While Harley Quinn is often framed as an antihero in the comics, she most certainly isn’t. She is as much a superhero as anyone in the DC Universe and, being a survivor of abuse, she is stronger than just about any hero DC has, too. Since falling in love with her character (thanks Harley Quinn on HBO Max!) I’ve read every Harley comic from 2013 to the present and she’s not done anything remotely antihero-ish in any of them. Yes, Harley’s wild, a little chaotic, and has an impulse control problem (all of which she admits) but being a free spirit isn’t the same as being morally ambivalent. Her actions in the comics, again and again, are remarkably heroic. And I will die on this hill ;D. Since seeing The Suicide Squad I’ve been wondering if the same holds true in the movies. In the comics, Harley Quinn is a true superhero and the type of character we should all aspire to be like – as compassionate, loving, and open as she is brave. But what about the DCEU (DC Extended Universe)? Is Harley an antihero in the films or, like the comics, is she a superhero lacking the recognition she deserves?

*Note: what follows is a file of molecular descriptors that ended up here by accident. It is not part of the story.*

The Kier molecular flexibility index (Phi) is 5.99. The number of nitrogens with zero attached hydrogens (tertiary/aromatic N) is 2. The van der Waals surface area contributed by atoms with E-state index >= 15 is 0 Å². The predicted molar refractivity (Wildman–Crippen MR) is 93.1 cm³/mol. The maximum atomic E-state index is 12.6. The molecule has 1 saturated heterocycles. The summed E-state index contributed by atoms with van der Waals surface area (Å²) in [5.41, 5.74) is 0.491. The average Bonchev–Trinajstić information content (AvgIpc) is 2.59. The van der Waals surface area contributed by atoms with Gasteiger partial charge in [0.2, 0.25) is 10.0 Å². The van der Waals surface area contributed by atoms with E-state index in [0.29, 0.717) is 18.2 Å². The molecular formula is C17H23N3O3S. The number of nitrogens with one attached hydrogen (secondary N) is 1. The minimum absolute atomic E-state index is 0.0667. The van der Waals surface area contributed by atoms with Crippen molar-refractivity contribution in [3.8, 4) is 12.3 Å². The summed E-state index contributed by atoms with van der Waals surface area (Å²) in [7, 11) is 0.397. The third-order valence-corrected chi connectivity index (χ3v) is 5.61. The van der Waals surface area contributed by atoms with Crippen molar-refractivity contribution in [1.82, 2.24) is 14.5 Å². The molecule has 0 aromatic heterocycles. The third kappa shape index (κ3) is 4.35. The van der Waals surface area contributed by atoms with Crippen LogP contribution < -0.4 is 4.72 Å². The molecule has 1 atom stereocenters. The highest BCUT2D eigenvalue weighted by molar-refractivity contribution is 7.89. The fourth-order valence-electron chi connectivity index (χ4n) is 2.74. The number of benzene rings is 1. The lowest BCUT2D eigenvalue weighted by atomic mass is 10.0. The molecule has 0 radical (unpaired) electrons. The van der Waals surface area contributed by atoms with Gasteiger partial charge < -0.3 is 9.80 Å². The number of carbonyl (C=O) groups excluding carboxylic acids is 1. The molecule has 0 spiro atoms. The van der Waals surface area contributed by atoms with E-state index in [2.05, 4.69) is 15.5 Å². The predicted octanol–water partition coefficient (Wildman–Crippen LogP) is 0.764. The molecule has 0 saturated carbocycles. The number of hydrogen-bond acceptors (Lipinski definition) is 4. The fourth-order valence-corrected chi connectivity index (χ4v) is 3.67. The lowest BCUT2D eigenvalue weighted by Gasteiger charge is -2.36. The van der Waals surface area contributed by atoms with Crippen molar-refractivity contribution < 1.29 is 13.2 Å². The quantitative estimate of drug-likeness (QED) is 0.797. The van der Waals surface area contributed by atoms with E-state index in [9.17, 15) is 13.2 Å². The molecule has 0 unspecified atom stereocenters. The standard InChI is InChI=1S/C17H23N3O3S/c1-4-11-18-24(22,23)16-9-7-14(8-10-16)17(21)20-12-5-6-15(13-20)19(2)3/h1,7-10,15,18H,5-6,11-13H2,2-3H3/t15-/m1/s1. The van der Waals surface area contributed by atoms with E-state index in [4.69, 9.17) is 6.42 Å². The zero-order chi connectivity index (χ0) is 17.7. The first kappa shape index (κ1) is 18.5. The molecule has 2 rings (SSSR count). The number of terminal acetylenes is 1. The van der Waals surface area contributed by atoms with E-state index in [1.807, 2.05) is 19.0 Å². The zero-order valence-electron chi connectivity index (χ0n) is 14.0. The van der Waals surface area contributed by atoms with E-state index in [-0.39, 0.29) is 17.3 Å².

Welcome to the ninth installment in this li’l series using Spider-Man comics to explore the variety of romantic archetypes we find in literature (illustrating the variety of romantic experiences we find in life)! Bobbi Morse/Mockingbird is a scientific genius, Avenger, S.H.I.E.L.D. agent, and super spy whose relationship with Peter Parker would be a central part of Dan Slott’s final years writing The Amazing Spider-Man. In Bobbi Morse, Peter found a witty, compassionate partner who could kick his ass and/or inspire him when he needed it. Every bit as smart as Peter, she’d meet him in his brilliance and push him further. As Mockingbird, she stood beside Spider-Man to face everything from Skrull invasions to Norman Osborn’s Dark Reign to the Zodiac terrorist attacks to Hydra takeovers. Being a superhero herself, Bobbi could share Peter’s entire life. Oh, and they worked together. Which is good because, you know, nothing can ever go wrong when you date a coworker.